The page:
By Craig Nyhus
Lone Star Outdoor News
When Steve Favre bought what he named Riverview Farms in 2002, he had a vision. The vision is now reality.
“This was row crop land,” he said of the 1,450-acre, low-fenced property along the Sulphur River on the Delta/Lamar County border in Northeast Texas.
After buying the ranch, he got to work. For the deer, the work involve a lot of prescribed burning, developing food plots and getting rid of Johnson grass.
“We also to multiple disking, spraying and planted 11 native species,” Favre said. “And then there were the cedars — most of them were reduced by burning — it’s fun watching them explode into flames. Then we planted 220,000 hardwood trees, including oaks and persimmons.
Riverview Farms became part of the Managed Lands Deer Program, and the deer population and numbers were addressed.”
“There were fair numbers of deer when I bought the place,” Favre said. “But the quality of bucks was really bad — it was hard to find anything that would score 100 inches.” Favre quickly learned he had 10 does for every buck, and with help from biologists, permits were obtained, the doe population was reduced, and the quality of animals increased tenfold.
“We shot more than 20 does each year for four years, and no bucks,” he said. “Now, the ratio is 1.5 does for every buck, and the average buck ranges from the high 140s to 160. East Texas isn’t known for big bucks, but the genetics are here if you give them the right environment.”
The ranch isn’t a commercial operation, and the available hunts are reserved for family, friends and hunts donated to charities. Two years ago, the deer management effort paid off.
“I shot a 25-inch wide buck that scored 165,” Favre said. “The fact that I squeezed the trigger on this deer was the easiest part, it’s creating the environment where they can thrive and exist that was the most rewarding.”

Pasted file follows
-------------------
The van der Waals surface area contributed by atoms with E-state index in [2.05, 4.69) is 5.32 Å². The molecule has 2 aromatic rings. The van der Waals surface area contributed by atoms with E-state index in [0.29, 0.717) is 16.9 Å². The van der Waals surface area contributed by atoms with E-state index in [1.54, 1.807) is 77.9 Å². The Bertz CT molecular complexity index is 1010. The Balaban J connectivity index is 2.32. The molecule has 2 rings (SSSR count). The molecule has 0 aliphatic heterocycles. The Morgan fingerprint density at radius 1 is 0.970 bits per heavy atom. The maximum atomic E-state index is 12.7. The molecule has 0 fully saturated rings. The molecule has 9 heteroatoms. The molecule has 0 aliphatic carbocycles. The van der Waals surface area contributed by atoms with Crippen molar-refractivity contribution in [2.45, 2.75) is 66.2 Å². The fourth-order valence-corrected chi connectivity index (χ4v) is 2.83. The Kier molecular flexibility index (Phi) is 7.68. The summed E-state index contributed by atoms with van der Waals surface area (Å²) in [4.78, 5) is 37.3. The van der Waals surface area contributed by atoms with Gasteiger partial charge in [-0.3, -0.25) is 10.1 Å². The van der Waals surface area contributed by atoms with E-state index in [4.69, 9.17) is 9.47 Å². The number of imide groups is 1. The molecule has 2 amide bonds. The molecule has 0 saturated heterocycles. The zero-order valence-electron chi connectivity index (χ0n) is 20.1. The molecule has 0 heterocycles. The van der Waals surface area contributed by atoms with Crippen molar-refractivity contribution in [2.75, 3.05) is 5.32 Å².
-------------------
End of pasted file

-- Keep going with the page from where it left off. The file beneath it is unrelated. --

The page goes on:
Sharing his information with the neighbors also has paid off.
“The people all around are starting to do the same thing, so we are all on the same page,” Favre said. “Some contacted me and I contacted others.” Favre’s favorite hunting, though, involves ducks, and even though the Sulphur River was there, there was little duck habitat or food on the property.
“I needed water for ducks,” he said. “A series of levees stretching 4.5 miles was designed by Ducks Unlimited. They target a 16- to 18-inch average depth, and we pushed up some islands.” Dakota, the Lone Star Outdoor News’ newsroom dog, went on his first real duck hunt at Riverview Farms, where three hunters saw waves of green-winged teal, and good numbers of gadwall, wigeon and mallards. Dakota retrieved 16 of the 18 ducks brought in.
Favre didn’t ignore fishing opportunities, either, and created a fishing lake on the property.
“The largest bass caught was 9.5 pounds,” he said. “We have to do fish shocking to reduce the total number of bass each year.”
Favre’s efforts at Riverview Farms haven’t gone unrecognized. He received the Delta County Outstanding Wildlife Conservationist award from the Soil and Water Conservation District and the Region IV Texas Conservation award in 2015.
“I’m extremely proud of creating something from almost nothing,” Favre said, noting the efforts have been at considerable cost.
“All of the money is outgoing.”